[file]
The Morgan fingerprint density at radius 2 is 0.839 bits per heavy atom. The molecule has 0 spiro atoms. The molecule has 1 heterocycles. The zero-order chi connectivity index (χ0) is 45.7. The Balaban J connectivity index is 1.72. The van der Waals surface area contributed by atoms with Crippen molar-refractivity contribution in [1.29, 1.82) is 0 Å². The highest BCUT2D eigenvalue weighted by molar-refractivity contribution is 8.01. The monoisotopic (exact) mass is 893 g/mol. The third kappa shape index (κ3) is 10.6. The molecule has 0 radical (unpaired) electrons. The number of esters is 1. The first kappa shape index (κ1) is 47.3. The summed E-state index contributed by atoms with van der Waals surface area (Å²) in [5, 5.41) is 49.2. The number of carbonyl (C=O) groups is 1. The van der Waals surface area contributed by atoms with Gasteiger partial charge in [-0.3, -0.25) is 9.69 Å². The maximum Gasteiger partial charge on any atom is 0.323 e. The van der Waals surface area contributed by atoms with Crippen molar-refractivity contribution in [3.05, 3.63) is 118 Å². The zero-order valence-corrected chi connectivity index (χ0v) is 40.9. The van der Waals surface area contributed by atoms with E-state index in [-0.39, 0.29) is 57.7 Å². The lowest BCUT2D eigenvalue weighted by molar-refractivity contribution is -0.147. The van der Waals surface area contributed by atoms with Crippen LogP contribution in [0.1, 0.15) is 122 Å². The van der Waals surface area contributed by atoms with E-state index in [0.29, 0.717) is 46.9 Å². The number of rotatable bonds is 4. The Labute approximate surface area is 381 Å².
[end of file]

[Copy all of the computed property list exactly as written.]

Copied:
The Morgan fingerprint density at radius 2 is 0.839 bits per heavy atom. The molecule has 0 spiro atoms. The molecule has 1 heterocycles. The zero-order chi connectivity index (χ0) is 45.7. The Balaban J connectivity index is 1.72. The van der Waals surface area contributed by atoms with Crippen molar-refractivity contribution in [1.29, 1.82) is 0 Å². The highest BCUT2D eigenvalue weighted by molar-refractivity contribution is 8.01. The monoisotopic (exact) mass is 893 g/mol. The third kappa shape index (κ3) is 10.6. The molecule has 0 radical (unpaired) electrons. The number of esters is 1. The first kappa shape index (κ1) is 47.3. The summed E-state index contributed by atoms with van der Waals surface area (Å²) in [5, 5.41) is 49.2. The number of carbonyl (C=O) groups is 1. The van der Waals surface area contributed by atoms with Gasteiger partial charge in [-0.3, -0.25) is 9.69 Å². The maximum Gasteiger partial charge on any atom is 0.323 e. The van der Waals surface area contributed by atoms with Crippen molar-refractivity contribution in [3.05, 3.63) is 118 Å². The zero-order valence-corrected chi connectivity index (χ0v) is 40.9. The van der Waals surface area contributed by atoms with E-state index in [-0.39, 0.29) is 57.7 Å². The lowest BCUT2D eigenvalue weighted by molar-refractivity contribution is -0.147. The van der Waals surface area contributed by atoms with Crippen LogP contribution in [0.1, 0.15) is 122 Å². The van der Waals surface area contributed by atoms with E-state index in [0.29, 0.717) is 46.9 Å². The number of rotatable bonds is 4. The Labute approximate surface area is 381 Å².